Honourable Isa Hassan Muhammad represents Jama’are/Itas Gadau Federal Constituency of Bauchi State. In this interview with RUTH CHOJI, the lawmaker holds that the recurrent spate of violence in the country is killing economic activities in the affected states and by implication, the country as a whole. He also shared insights on several topical issues.
Bauchi State is also sharing in the spate of violence that has overtaken the northern parts of Nigeria. Does this unfolding scenario worry you?
God knows I am worried. One of the most terrible things in life is to be insecure. There is nothing as good as peace in life, at home, in the state and in the country generally. There is a saying that, ‘it is better to be a peaceful person than a son of the chief’.
There seems to be no sign of solution to the problem. Do you have any ideas or suggestions on what should be done to stop the violence and destruction?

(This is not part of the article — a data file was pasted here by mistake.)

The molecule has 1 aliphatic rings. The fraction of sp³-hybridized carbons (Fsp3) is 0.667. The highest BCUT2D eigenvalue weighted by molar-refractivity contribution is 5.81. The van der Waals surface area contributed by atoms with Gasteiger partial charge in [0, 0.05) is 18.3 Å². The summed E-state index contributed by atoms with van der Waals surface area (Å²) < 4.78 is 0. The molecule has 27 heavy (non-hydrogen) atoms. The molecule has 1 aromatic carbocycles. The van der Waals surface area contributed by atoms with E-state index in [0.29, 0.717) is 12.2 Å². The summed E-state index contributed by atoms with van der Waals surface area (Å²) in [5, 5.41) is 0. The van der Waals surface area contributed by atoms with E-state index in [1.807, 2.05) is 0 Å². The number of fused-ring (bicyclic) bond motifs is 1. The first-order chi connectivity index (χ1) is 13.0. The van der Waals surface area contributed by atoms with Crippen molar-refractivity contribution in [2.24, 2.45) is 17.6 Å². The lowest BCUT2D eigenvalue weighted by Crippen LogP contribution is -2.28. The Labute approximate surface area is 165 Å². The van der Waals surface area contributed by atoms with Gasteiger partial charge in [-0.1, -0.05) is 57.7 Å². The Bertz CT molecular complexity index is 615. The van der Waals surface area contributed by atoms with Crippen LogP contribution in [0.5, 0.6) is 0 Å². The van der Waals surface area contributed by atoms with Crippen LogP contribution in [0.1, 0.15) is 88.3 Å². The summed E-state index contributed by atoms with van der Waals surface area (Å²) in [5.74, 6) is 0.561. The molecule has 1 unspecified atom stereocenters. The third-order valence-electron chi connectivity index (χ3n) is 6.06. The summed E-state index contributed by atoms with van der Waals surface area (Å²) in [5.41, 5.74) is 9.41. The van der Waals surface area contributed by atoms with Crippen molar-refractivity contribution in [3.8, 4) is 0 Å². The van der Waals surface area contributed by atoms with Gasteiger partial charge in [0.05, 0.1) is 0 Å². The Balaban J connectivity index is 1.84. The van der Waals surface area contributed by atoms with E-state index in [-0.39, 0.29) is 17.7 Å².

I see this problem as one of the phases we must pass through in our democratic experience, having been in a military grip for long. People are just trying to express themselves; unfortunately they are doing it in the wrong way. But I believe we will surely overcome this.
Many people have attributed this insurgency to illiteracy, religion, poverty and so on. What would you say is the cause of the insurgency?
I believe the evil mind is the devil’s workshop. If God had wanted us to all practice one religion, he would have created us that way. God wanted us to live together, that is why he created us this way. Prophet Muhammad stayed with Christians and Jews as neighbors and they stayed together in peace. Whenever they are down or sick, he will visit them. I believe the Bible teaches the same thing too.
Some Nigerians are blaming the security for not being able to stop the Boko Haram menace. Do you think they can be tamed?
The security people are capable of handling the situation. Nigeria is inseparable, we will never disintegrate, but we are in a serious dilemma. It is affecting all our economic activities.
Nobody wants to come here for investment. My friend told me that, some consultants were invited to Sokoto and thy refused to come because of insecurity. Look at Kano that has a history of industrialization, it is now going down the drain.